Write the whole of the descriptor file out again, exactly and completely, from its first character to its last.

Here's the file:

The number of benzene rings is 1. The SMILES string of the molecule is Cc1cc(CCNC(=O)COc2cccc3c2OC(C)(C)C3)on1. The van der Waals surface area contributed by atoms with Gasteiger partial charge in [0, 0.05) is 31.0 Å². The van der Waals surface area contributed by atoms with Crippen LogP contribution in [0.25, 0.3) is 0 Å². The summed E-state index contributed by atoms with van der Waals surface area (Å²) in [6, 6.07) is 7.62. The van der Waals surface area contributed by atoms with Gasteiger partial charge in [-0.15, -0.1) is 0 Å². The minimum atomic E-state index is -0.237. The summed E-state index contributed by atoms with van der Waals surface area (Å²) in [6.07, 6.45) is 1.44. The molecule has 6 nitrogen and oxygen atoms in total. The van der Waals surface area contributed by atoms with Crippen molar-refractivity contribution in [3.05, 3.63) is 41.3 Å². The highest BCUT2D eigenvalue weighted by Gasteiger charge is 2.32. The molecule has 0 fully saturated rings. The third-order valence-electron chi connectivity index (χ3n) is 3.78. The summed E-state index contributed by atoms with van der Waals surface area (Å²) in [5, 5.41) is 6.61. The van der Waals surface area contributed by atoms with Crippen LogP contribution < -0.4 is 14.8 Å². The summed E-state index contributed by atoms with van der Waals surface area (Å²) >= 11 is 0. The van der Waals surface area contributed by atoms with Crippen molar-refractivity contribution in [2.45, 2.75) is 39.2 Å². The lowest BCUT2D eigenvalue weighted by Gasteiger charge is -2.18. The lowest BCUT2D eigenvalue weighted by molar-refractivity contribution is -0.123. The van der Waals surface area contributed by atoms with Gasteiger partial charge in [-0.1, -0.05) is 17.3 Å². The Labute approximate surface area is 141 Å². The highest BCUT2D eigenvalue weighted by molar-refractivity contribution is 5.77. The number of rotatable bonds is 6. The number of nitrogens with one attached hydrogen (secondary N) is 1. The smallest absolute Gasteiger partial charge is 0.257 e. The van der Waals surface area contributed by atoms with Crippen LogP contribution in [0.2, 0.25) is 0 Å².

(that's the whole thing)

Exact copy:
The number of benzene rings is 1. The SMILES string of the molecule is Cc1cc(CCNC(=O)COc2cccc3c2OC(C)(C)C3)on1. The van der Waals surface area contributed by atoms with Gasteiger partial charge in [0, 0.05) is 31.0 Å². The van der Waals surface area contributed by atoms with Crippen LogP contribution in [0.25, 0.3) is 0 Å². The summed E-state index contributed by atoms with van der Waals surface area (Å²) in [6, 6.07) is 7.62. The van der Waals surface area contributed by atoms with Gasteiger partial charge in [-0.15, -0.1) is 0 Å². The minimum atomic E-state index is -0.237. The summed E-state index contributed by atoms with van der Waals surface area (Å²) in [6.07, 6.45) is 1.44. The molecule has 6 nitrogen and oxygen atoms in total. The van der Waals surface area contributed by atoms with Crippen molar-refractivity contribution in [3.05, 3.63) is 41.3 Å². The highest BCUT2D eigenvalue weighted by Gasteiger charge is 2.32. The molecule has 0 fully saturated rings. The third-order valence-electron chi connectivity index (χ3n) is 3.78. The summed E-state index contributed by atoms with van der Waals surface area (Å²) in [5, 5.41) is 6.61. The van der Waals surface area contributed by atoms with Crippen LogP contribution < -0.4 is 14.8 Å². The summed E-state index contributed by atoms with van der Waals surface area (Å²) >= 11 is 0. The van der Waals surface area contributed by atoms with Crippen molar-refractivity contribution in [2.45, 2.75) is 39.2 Å². The lowest BCUT2D eigenvalue weighted by Gasteiger charge is -2.18. The lowest BCUT2D eigenvalue weighted by molar-refractivity contribution is -0.123. The van der Waals surface area contributed by atoms with Gasteiger partial charge in [-0.1, -0.05) is 17.3 Å². The Labute approximate surface area is 141 Å². The highest BCUT2D eigenvalue weighted by molar-refractivity contribution is 5.77. The number of rotatable bonds is 6. The number of nitrogens with one attached hydrogen (secondary N) is 1. The smallest absolute Gasteiger partial charge is 0.257 e. The van der Waals surface area contributed by atoms with Crippen LogP contribution in [0.2, 0.25) is 0 Å².